Re: Copyovering on SIG{SEGV,BUS,..}

From: James Turner (turnerjh@XTN.NET)
Date: 04/30/98

"Erwin S. Andreasen" <> writes:

> > I like this idea... I think I'll look into implementing it on my
> > codebase.  Would it be possible to make a dropfile, ".badshared" that,
> > if present, the code won't re-use the shared memory?  Always make this
> > file as one of the first things, then remove it if the shared memory
> > data passes some kind of validity check.
> Well, how to detect when is the shared memory not valid? Set a dirty flag
> each time before modifying it and clear it afterwards?

Nah, detect it bad by crashing.  It would break the crash
loops... however, more subtle corruption issues might not be so easily
avoided.  Setting a bit would work fine as well.  Can mprotect be used
on shared memory regions?

Hmm just thought of something regarding stack overruns.  Perhaps it
would be possible to use mprotect as something of a buffer?  Perhaps
in game_loop, make a 4k char array and mprotect it.  That would help
things that overwrite large portions of the stack... but it wouldn't
solve it completely.  I wonder if this would be effective?

Another option would be to make a special allocator function that
returns a block of memory with the top and bottom 4k (ie page size on
x86's) protected with mprotect.  That would ensure against buffer
overruns/underruns (at least decent-sized ones).  Only problem would
be free() would have to take these into account.  I think glibc2 has a
number of functions in the malloc family that can help get info on a
block (including the pointer to the beginning of a malloc'd block).

A great site for the full glibc2 documentation (as well as all other
GNU products) is

Of course, real men use info *grin* (these docs are updated regularly
and are texi2html'd from the original info files).

> What I do BTW, is to have functions to acquire a "named" data area in the
> shared memory and use that as the list head for something like notes etc.

I've never used any of the shm* functions before, and as I mentioned,
my APUE got purloined long ago.  Can you post some sample code, or
perhaps a url to more information?  The man pages are somewhat lacking
in explaining general use (though very detailed in the myriad of options).

> Sorry, I don't know of an online reference. Stevens APUE is indeed where I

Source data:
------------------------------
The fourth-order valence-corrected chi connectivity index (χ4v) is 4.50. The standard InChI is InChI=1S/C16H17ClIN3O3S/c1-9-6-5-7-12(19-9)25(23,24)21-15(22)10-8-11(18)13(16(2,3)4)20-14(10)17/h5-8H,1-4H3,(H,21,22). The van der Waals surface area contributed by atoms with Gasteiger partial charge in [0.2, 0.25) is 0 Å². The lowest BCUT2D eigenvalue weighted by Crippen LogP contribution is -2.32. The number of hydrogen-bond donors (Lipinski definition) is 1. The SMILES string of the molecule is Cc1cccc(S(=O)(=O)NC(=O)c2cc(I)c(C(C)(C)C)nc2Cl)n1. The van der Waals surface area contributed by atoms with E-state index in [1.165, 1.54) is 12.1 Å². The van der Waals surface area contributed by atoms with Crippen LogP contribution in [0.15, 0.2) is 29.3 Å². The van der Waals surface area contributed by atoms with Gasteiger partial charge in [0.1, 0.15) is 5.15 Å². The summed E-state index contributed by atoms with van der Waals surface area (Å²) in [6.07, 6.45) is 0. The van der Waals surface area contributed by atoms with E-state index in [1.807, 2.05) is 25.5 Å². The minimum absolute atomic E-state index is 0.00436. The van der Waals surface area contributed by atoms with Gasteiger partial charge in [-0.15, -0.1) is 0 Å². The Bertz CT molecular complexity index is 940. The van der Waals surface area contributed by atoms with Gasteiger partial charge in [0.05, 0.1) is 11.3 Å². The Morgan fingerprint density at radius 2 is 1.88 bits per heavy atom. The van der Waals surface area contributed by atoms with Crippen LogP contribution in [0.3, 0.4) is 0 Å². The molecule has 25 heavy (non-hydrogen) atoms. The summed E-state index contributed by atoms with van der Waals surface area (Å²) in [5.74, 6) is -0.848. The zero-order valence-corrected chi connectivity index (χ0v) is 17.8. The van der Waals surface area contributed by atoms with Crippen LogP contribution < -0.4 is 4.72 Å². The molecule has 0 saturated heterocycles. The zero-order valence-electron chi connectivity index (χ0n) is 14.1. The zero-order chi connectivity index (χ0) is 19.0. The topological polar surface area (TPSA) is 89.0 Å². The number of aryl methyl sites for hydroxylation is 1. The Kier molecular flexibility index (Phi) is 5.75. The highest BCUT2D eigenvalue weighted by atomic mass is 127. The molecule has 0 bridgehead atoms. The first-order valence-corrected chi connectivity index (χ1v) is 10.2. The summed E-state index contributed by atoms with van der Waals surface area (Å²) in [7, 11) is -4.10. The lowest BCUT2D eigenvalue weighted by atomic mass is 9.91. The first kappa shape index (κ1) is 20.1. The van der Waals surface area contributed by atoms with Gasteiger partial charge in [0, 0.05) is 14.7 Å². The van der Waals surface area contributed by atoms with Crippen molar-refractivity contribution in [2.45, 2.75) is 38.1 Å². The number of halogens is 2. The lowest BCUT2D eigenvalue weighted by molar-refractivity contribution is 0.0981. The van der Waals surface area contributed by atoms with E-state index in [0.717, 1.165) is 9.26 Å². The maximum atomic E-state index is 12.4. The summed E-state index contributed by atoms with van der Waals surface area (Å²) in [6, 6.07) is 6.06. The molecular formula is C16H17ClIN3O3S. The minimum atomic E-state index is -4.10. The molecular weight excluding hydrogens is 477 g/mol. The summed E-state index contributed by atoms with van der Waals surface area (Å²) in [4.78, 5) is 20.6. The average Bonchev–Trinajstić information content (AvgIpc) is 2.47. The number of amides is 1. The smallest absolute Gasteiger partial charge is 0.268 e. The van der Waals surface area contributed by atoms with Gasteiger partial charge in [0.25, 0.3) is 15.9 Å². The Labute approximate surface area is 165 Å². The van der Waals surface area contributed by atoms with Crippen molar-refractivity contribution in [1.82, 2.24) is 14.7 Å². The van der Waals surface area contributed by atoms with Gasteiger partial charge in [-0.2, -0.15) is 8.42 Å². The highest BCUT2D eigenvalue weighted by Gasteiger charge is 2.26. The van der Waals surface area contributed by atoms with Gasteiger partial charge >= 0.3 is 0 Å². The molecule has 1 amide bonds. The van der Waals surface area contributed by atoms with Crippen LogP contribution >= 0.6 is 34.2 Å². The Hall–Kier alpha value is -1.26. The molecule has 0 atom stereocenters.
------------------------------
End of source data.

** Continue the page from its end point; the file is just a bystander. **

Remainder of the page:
> saw this. Maybe you could look at the Open Group's page
> ( - they have complete man pages that you can comment on

This is a very nice site.  They do indeed seem to have a wide
assortment of info available.  I've not finished perusing it yet so I
don't know how much they have beyond man pages though.

> Actually, the man attributes(5) page also contains a complete list of the
> async-signal-safe function, so you can look at that if you have a Sun
> machine near you (what you are using now seems Linuxish :)

Very Linuxish, and happily so :) *hopes to move to an Alpha-based
Linux platform next upgrade, whenever that may be*

> Alternative, you could stuff that info into a small block of shared
> memory, avoiding disk writes. The could should be simple enough so that is
> safe.

Definitely more efficient.  That or use mmap (which I am more familiar
with than the shm* functions).

> Strangely, abort worked poorly for me - perhaps because I called it from a
> signal handler.

It worked for me in my linux box, but I've changed it to a simple
return instead.  Should work the same, and I don't want anything to
pop up at a later date.

> Also a checkpoint, that prints current function name, __FUNCTION__ into a
> buffer. I used to have some sprintf overflow some obscure place, which I
> finally found by turning sprintf into a macro that save the format string
> and file/line onto that buffer before doing the real sprintf. that slows
> the MUD down quite a bit, but found the bug.

__FUNCTION__ is I believe a gcc extension... though not an issue on
Unix boxes I imagine (and I expect other platforms have copied it as

> PS: Anyone know what Descriptor::._53::~._53(void) is supposed to be? nm
> will not demangle it, and I have an undefined reference to it, and I can't
> locate the demangling reference for gcc - the unmangled name is
> _._Q210Descriptor4._53.

No idea on this one.  Maybe revert a version, see what was changed?
Looks like a destructor of some sorts, but I assume you already knew

It could be a libg++ issue.  Have you upgraded compilers or libraries?

James Turner     

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